The Cheerful Face Behind Betty’s Closet

Betty's ClosetRuth Maxey is a self-described people person, a fact that would come as no surprise to the hundreds of residents and shoppers who interact with Ruth in her role as a founding volunteer of Betty’s Closet, the thrift shop that benefits Asbury Solomons’ Benevolent Care Fund.

Her cheerful presence is a fixture around the community as she gathers, sorts and cleans unwanted clothing from residents, works with other Betty’s Closet volunteers to set up the bi-monthly sale and even makes the occasional delivery.

An energetic 73-year-old, Ruth worked as an administrative assistant in Prince George’s County public schools for 30 years while helping her husband with the family’s high-performance auto parts business. She grew up in a little town of Eglon, West Virginia, where her parents owned a dairy farm; she has vivid memories of delivering bottles of milk to customers’ front porches. Many of her family members still work in agriculture today.

Besides her work with Betty’s Closet, Ruth is also a member of Asbury’s Entertainment and Travel Committee. She oversees the community’s bi-weekly day trips to different destinations. This year’s trips have included the Biltmore in Asheville, N.C., Longwood Gardens and Winterthur in Delaware and a day of sightseeing and high tea at the Jefferson Hotel in Richmond, Va.

Ruth came to Asbury seven years ago after visiting a friend who lived here. Ruth’s husband had died several years earlier and she was getting tired of taking care of the house all by herself. But she was really sold by the social aspect of the community. After her visit, Ruth stopped by the marketing office and filled out an application that day.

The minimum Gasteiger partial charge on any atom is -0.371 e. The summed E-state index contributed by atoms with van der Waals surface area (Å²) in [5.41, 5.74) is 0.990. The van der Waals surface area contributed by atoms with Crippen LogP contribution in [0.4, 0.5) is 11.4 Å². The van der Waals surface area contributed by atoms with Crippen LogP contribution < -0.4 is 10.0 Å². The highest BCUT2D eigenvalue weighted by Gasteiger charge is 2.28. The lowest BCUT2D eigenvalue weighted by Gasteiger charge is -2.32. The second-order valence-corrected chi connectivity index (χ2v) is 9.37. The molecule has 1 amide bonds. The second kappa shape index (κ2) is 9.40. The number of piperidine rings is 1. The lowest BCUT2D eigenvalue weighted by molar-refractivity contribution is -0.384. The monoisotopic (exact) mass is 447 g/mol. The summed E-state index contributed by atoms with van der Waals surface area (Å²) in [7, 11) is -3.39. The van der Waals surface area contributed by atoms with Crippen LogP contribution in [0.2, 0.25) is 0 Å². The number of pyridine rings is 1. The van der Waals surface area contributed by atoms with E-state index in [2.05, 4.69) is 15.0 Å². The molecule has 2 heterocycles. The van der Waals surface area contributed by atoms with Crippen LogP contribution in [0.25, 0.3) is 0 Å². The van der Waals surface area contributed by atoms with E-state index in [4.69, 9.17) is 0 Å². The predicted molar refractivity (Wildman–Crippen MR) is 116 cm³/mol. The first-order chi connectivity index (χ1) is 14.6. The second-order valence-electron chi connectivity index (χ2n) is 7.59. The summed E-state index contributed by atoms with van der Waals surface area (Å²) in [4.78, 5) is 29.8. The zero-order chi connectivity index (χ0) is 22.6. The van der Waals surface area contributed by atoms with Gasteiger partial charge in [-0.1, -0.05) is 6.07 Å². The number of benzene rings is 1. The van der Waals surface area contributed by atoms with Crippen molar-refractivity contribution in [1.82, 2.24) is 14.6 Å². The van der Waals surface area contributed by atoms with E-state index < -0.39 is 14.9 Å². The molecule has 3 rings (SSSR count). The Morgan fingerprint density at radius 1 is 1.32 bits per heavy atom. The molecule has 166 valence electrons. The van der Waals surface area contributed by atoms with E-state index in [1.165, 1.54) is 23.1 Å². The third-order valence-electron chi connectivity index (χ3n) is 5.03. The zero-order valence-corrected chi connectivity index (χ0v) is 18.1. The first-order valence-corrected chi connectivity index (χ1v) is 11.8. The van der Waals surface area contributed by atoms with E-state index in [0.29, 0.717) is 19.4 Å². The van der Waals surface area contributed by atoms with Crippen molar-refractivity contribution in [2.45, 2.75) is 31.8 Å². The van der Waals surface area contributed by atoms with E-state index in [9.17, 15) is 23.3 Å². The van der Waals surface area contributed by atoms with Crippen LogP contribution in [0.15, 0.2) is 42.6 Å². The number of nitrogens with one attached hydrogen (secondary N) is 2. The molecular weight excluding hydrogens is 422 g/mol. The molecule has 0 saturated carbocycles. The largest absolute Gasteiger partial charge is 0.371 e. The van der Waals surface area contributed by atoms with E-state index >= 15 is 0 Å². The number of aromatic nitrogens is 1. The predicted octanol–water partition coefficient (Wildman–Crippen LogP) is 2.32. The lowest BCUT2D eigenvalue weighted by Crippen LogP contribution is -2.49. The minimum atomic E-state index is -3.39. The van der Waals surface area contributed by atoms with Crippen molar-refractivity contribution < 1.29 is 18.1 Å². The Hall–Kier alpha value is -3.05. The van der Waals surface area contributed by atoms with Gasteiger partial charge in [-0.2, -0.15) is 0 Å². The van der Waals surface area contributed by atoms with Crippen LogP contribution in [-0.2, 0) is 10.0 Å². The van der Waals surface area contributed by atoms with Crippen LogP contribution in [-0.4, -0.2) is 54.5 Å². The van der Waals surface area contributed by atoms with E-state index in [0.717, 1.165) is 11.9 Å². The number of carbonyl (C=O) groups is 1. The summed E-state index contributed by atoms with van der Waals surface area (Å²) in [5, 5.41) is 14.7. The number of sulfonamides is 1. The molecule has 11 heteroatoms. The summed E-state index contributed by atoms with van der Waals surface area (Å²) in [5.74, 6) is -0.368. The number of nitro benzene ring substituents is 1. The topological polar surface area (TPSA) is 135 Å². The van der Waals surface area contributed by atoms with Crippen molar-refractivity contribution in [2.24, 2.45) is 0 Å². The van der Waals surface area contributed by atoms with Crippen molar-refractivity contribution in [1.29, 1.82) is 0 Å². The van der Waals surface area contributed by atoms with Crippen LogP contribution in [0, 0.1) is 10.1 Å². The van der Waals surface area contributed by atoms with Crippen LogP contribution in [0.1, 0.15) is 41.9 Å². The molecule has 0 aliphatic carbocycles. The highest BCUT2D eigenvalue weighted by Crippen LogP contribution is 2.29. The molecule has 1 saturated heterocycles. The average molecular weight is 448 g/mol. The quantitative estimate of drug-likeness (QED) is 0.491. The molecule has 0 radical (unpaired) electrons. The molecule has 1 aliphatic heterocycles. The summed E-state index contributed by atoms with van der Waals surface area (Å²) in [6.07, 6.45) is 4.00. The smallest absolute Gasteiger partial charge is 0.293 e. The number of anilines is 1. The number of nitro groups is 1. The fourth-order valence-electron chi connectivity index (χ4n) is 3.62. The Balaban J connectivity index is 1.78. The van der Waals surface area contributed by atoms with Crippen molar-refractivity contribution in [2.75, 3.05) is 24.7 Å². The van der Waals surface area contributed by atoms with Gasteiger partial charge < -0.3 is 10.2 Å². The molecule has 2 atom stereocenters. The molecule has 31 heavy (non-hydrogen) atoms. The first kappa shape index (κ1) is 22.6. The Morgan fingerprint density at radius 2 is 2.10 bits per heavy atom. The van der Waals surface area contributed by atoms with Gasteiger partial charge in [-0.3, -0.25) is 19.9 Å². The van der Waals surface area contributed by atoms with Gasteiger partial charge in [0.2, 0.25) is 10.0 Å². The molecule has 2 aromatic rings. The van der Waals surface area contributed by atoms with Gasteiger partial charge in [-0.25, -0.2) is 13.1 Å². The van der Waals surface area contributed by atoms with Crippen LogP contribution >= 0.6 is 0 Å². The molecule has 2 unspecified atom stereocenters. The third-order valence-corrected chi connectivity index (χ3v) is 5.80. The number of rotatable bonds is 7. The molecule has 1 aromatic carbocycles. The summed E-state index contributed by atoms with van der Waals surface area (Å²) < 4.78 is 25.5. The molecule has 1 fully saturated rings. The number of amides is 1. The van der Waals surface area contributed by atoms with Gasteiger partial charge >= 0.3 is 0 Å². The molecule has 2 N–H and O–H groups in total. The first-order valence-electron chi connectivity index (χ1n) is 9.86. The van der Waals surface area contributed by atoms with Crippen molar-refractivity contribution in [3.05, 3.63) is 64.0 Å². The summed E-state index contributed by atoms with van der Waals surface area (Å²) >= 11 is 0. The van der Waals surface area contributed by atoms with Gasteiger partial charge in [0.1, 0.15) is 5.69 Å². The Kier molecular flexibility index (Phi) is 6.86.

Her work with Betty’s Closet puts her in a unique position to meet many of Asbury’s new residents – quite a few of whom decide they didn’t downsize quite enough after moving into their new home.

“I always enjoy the conversations I have when I stop by to pick up clothes,” Ruth says. “I am amazed by some of the things people here have done. There are such interesting backgrounds and stories!”

She has also enjoyed an unexpected bonus from her work with the thrift shop: “I always thought I had a lot of clothes, but since I started doing this, I don’t feel so bad,” she laughs.

The biggest benefit of all the hours she spends with Betty’s Closet, though, is the fun and friendships it brings, according to Ruth.

In addition to the other Asbury residents who dedicate their time to Betty’s Closet, a friend from Kent Island comes to help frequently, and her daughter and grandson are regulars. “Recently, a woman who I worked with in the P.G. County schools walked in to the sale,” Ruth says. “I hadn’t seen her in 20 years!”

Ruth was inspired to work on Betty’s Closet by the woman after whom it is named, former resident Betty King. The shop held its first sale on Betty’s 90th birthday, and in the three years since its inception has raised $65,000 for Asbury Solomons Benevolent Care Fund, which helps defray expenses for residents who have outlived their financial resources.

Today, people line up for the sale while Betty’s Closet volunteers are still setting up tables and pricing items, which are all $5 or less. Typically, the items fill 18 commercial clothing racks and 10 tables.

They now have an email list of 350 regulars who receive a reminder before each sale – and a few people come before the sale’s official 9 a.m. Saturday start to find the best items.

“It is a lot of work,” Ruth acknowledges. “But it feels great knowing that we are helping people in the area who are getting great quality clothing and shoes for a bargain. And there are some older residents here who have a hard time getting out to shop anymore. They can find nice clothing here. And of course, it feels good knowing we’re making a real difference for Benevolent Care, too.”

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